RuleBasedCollator automatically processes its rule table to include both pre-composed and combining-character versions of accented characters. Even if the provided rule string contains only base characters and separate combining accent characters the pre-composed accented characters matching all canonical combinations of characters from the rule string will be entered in the table.

This allows you to use a RuleBasedCollator to compare accented strings even when the collator is set to NO_DECOMPOSITION. There are two caveats however. First if the strings to be collated contain combining sequences that may not be in canonical order you should set the collator to CANONICAL_DECOMPOSITION or FULL_DECOMPOSITION to enable sorting of combining sequences. Second if the strings contain characters with compatibility decompositions (such as full-width and half-width forms) you must use FULL_DECOMPOSITION since the rule tables only include canonical mappings. For more information see The Unicode Standard Version 2.0.)


The following are errors:

If you produce one of these errors a RuleBasedCollator throws a ParseException.


Simple: "< a < b < c < d"

Norwegian: "< a A< b B< c C< d D< e E< f F< g G< h H< i I< j J < k K< l L< m M< n N< o O< p P< q Q< r R< s S< t T < u U< v V< w W< x X< y Y< z Z < \u00E5=a\u030A \u00C5=A\u030A ;aa AA< \u00E6 \u00C6< \u00F8 \u00D8"

Normally to create a rule-based Collator object you will use Collator's factory method getInstance. However to create a rule-based Collator object with specialized rules tailored to your needs you construct the RuleBasedCollator with the rules contained in a String object. For example:

 String Simple = "< a< b< c< d"; RuleBasedCollator mySimple = new RuleBasedCollator(Simple); 
 String Norwegian = "< a A< b B< c C< d D< e E< f F< g G< h H< i I< j J" + "< k K< l L< m M< n N< o O< p P< q Q< r R< s S< t T" + "< u U< v V< w W< x X< y Y< z Z" + "< \u00E5=a\u030A \u00C5=A\u030A" + ";aa AA< \u00E6 \u00C6< \u00F8 \u00D8"; RuleBasedCollator myNorwegian = new RuleBasedCollator(Norwegian); 

Combining Collators is as simple as concatenating strings. Here's an example that combines two Collators from two different locales:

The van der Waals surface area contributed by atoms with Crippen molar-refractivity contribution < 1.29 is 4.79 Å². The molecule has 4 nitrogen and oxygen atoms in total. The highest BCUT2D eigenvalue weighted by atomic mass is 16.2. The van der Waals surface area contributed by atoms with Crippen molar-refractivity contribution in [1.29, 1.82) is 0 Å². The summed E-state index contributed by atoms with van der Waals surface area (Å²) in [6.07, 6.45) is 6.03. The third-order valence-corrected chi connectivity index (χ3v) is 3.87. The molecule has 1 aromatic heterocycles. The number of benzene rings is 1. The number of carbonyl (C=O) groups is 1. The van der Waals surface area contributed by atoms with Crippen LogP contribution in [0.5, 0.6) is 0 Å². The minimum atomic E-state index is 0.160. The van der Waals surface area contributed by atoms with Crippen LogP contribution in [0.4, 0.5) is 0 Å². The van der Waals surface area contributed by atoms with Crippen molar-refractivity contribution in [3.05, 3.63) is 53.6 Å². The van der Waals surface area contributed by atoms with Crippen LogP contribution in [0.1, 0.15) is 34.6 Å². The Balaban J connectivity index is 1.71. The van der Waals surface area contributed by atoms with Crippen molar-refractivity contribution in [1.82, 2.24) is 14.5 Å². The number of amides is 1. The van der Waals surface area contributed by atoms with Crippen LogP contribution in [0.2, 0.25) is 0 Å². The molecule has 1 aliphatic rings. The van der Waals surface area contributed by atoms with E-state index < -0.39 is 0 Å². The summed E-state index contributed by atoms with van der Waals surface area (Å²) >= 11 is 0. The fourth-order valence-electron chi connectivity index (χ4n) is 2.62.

// Create an en_US Collator object RuleBasedCollator en_USCollator = (RuleBasedCollator) Collator.getInstance(new Locale("en" "US" "")); // Create a da_DK Collator object RuleBasedCollator da_DKCollator = (RuleBasedCollator) Collator.getInstance(new Locale("da" "DK" "")); // Combine the two // First get the collation rules from en_USCollator String en_USRules = en_USCollator.getRules(); // Second get the collation rules from da_DKCollator String da_DKRules = da_DKCollator.getRules(); RuleBasedCollator newCollator = new RuleBasedCollator(en_USRules + da_DKRules); // newCollator has the combined rules 

Another more interesting example would be to make changes on an existing table to create a new Collator object. For example add "&C< ch cH Ch CH" to the en_USCollator object to create your own:

 // Create a new Collator object with additional rules String addRules = "&C< ch cH Ch CH"; RuleBasedCollator myCollator = new RuleBasedCollator(en_USCollator + addRules); // myCollator contains the new rules 

The following example demonstrates how to change the order of non-spacing accents

 // old rule String oldRules = "=\u0301;\u0300;\u0302;\u0308" // main accents + ";\u0327;\u0303;\u0304;\u0305" // main accents + ";\u0306;\u0307;\u0309;\u030A" // main accents + ";\u030B;\u030C;\u030D;\u030E" // main accents + ";\u030F;\u0310;\u0311;\u0312" // main accents + "< a A ; ae AE ; \u00e6 \u00c6" + "< b B < c C < e E & C < d D"; // change the order of accent characters String addOn = "& \u0300 ; \u0308 ; \u0302"; RuleBasedCollator myCollator = new RuleBasedCollator(oldRules + addOn); 

The last example shows how to put new primary ordering in before the default setting. For example in Japanese Collator you can either sort English characters before or after Japanese characters

 // get en_US Collator rules RuleBasedCollator en_USCollator = (RuleBasedCollator)Collator.getInstance(Locale.US); // add a few Japanese character to sort before English characters // suppose the last character before the first base letter 'a' in // the English collation rule is \u2212 String jaString = "& \u2212 < \u3041 \u3042 < \u3043 \u3044"; RuleBasedCollator myJapaneseCollator = new RuleBasedCollator(en_USCollator.getRules() + jaString); 
@see Collator @see CollationElementIterator @version 1.25 07/24/98 @author Helena Shih Laura Werner Richard Gillam